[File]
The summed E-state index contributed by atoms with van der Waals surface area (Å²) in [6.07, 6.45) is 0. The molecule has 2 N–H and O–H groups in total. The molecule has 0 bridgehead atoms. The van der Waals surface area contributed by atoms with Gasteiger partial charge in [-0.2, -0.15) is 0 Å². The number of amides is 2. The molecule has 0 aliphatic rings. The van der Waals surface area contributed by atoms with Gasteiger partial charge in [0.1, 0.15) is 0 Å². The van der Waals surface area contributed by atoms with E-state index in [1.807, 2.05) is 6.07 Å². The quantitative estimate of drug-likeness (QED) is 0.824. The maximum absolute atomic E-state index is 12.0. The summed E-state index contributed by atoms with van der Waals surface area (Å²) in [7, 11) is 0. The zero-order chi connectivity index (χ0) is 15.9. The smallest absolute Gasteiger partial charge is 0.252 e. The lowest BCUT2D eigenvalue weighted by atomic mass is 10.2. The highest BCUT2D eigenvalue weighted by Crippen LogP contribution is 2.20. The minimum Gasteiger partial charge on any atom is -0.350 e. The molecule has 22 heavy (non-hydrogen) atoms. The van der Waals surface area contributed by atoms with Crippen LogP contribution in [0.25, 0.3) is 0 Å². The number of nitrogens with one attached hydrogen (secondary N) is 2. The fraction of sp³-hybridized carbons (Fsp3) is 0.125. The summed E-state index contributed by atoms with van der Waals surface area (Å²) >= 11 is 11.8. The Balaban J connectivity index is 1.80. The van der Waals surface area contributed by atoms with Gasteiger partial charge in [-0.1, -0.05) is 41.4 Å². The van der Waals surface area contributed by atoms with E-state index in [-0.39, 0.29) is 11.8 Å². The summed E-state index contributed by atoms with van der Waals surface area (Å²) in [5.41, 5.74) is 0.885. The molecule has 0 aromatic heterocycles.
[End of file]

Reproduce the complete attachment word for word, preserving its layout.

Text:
The summed E-state index contributed by atoms with van der Waals surface area (Å²) in [6.07, 6.45) is 0. The molecule has 2 N–H and O–H groups in total. The molecule has 0 bridgehead atoms. The van der Waals surface area contributed by atoms with Gasteiger partial charge in [-0.2, -0.15) is 0 Å². The number of amides is 2. The molecule has 0 aliphatic rings. The van der Waals surface area contributed by atoms with Gasteiger partial charge in [0.1, 0.15) is 0 Å². The van der Waals surface area contributed by atoms with E-state index in [1.807, 2.05) is 6.07 Å². The quantitative estimate of drug-likeness (QED) is 0.824. The maximum absolute atomic E-state index is 12.0. The summed E-state index contributed by atoms with van der Waals surface area (Å²) in [7, 11) is 0. The zero-order chi connectivity index (χ0) is 15.9. The smallest absolute Gasteiger partial charge is 0.252 e. The lowest BCUT2D eigenvalue weighted by atomic mass is 10.2. The highest BCUT2D eigenvalue weighted by Crippen LogP contribution is 2.20. The minimum Gasteiger partial charge on any atom is -0.350 e. The molecule has 22 heavy (non-hydrogen) atoms. The van der Waals surface area contributed by atoms with Crippen LogP contribution in [0.25, 0.3) is 0 Å². The number of nitrogens with one attached hydrogen (secondary N) is 2. The fraction of sp³-hybridized carbons (Fsp3) is 0.125. The summed E-state index contributed by atoms with van der Waals surface area (Å²) >= 11 is 11.8. The Balaban J connectivity index is 1.80. The van der Waals surface area contributed by atoms with Gasteiger partial charge in [-0.1, -0.05) is 41.4 Å². The van der Waals surface area contributed by atoms with E-state index in [-0.39, 0.29) is 11.8 Å². The summed E-state index contributed by atoms with van der Waals surface area (Å²) in [5.41, 5.74) is 0.885. The molecule has 0 aromatic heterocycles.